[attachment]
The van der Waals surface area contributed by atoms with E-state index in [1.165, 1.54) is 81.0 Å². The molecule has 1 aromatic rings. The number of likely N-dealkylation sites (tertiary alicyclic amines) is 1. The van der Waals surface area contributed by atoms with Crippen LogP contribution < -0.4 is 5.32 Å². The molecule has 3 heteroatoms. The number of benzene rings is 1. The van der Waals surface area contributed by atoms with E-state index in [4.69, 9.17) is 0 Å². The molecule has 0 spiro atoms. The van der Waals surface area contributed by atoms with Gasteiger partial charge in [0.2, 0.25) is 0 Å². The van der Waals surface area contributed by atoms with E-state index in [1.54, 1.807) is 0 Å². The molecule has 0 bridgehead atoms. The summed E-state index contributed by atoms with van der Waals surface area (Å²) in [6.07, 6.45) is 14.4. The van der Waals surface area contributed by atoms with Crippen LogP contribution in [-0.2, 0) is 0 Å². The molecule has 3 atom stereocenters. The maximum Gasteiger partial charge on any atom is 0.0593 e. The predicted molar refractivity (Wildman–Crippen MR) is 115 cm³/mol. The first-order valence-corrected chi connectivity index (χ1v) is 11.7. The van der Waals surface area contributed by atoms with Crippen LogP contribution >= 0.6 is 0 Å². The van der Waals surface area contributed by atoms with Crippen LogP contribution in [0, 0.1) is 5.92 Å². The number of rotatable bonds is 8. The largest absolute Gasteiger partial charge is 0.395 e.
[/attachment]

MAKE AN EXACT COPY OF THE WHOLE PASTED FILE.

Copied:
The van der Waals surface area contributed by atoms with E-state index in [1.165, 1.54) is 81.0 Å². The molecule has 1 aromatic rings. The number of likely N-dealkylation sites (tertiary alicyclic amines) is 1. The van der Waals surface area contributed by atoms with Crippen LogP contribution < -0.4 is 5.32 Å². The molecule has 3 heteroatoms. The number of benzene rings is 1. The van der Waals surface area contributed by atoms with E-state index in [4.69, 9.17) is 0 Å². The molecule has 0 spiro atoms. The van der Waals surface area contributed by atoms with Gasteiger partial charge in [0.2, 0.25) is 0 Å². The van der Waals surface area contributed by atoms with E-state index in [1.54, 1.807) is 0 Å². The molecule has 0 bridgehead atoms. The summed E-state index contributed by atoms with van der Waals surface area (Å²) in [6.07, 6.45) is 14.4. The van der Waals surface area contributed by atoms with Crippen LogP contribution in [-0.2, 0) is 0 Å². The molecule has 3 atom stereocenters. The maximum Gasteiger partial charge on any atom is 0.0593 e. The predicted molar refractivity (Wildman–Crippen MR) is 115 cm³/mol. The first-order valence-corrected chi connectivity index (χ1v) is 11.7. The van der Waals surface area contributed by atoms with Crippen LogP contribution >= 0.6 is 0 Å². The van der Waals surface area contributed by atoms with Crippen LogP contribution in [0, 0.1) is 5.92 Å². The number of rotatable bonds is 8. The largest absolute Gasteiger partial charge is 0.395 e.